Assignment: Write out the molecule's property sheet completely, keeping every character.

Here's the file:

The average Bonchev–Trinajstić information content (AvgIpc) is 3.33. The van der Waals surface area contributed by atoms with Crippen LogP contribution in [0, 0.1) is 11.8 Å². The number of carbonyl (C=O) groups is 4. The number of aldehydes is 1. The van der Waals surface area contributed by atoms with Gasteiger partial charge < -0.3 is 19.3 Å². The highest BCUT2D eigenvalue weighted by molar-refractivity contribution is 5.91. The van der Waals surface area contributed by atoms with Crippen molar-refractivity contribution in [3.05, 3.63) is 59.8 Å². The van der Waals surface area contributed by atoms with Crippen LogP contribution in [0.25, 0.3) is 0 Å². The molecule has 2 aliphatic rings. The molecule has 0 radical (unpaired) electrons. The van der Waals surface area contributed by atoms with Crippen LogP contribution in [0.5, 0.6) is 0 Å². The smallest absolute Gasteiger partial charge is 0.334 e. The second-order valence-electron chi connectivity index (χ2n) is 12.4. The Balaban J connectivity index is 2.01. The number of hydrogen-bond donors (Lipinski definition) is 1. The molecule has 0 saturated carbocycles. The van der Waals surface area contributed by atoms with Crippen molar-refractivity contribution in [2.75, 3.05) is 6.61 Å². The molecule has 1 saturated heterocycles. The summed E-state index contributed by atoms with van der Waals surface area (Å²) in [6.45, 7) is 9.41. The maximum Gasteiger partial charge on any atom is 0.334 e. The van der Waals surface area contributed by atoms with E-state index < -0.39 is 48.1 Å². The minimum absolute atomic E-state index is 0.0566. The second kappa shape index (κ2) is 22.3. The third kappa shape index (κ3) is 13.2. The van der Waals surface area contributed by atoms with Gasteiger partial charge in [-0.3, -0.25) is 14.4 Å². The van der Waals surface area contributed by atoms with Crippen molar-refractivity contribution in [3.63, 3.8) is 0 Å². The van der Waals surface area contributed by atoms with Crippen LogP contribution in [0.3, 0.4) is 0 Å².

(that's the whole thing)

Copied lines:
The average Bonchev–Trinajstić information content (AvgIpc) is 3.33. The van der Waals surface area contributed by atoms with Crippen LogP contribution in [0, 0.1) is 11.8 Å². The number of carbonyl (C=O) groups is 4. The number of aldehydes is 1. The van der Waals surface area contributed by atoms with Gasteiger partial charge < -0.3 is 19.3 Å². The highest BCUT2D eigenvalue weighted by molar-refractivity contribution is 5.91. The van der Waals surface area contributed by atoms with Crippen molar-refractivity contribution in [3.05, 3.63) is 59.8 Å². The van der Waals surface area contributed by atoms with Crippen LogP contribution in [0.25, 0.3) is 0 Å². The molecule has 2 aliphatic rings. The molecule has 0 radical (unpaired) electrons. The van der Waals surface area contributed by atoms with Crippen LogP contribution in [0.5, 0.6) is 0 Å². The smallest absolute Gasteiger partial charge is 0.334 e. The second-order valence-electron chi connectivity index (χ2n) is 12.4. The Balaban J connectivity index is 2.01. The number of hydrogen-bond donors (Lipinski definition) is 1. The molecule has 0 saturated carbocycles. The van der Waals surface area contributed by atoms with Crippen molar-refractivity contribution in [2.75, 3.05) is 6.61 Å². The molecule has 1 saturated heterocycles. The summed E-state index contributed by atoms with van der Waals surface area (Å²) in [6.45, 7) is 9.41. The maximum Gasteiger partial charge on any atom is 0.334 e. The van der Waals surface area contributed by atoms with E-state index < -0.39 is 48.1 Å². The minimum absolute atomic E-state index is 0.0566. The second kappa shape index (κ2) is 22.3. The third kappa shape index (κ3) is 13.2. The van der Waals surface area contributed by atoms with Gasteiger partial charge in [-0.3, -0.25) is 14.4 Å². The van der Waals surface area contributed by atoms with Crippen molar-refractivity contribution in [3.63, 3.8) is 0 Å². The van der Waals surface area contributed by atoms with Crippen LogP contribution in [0.3, 0.4) is 0 Å².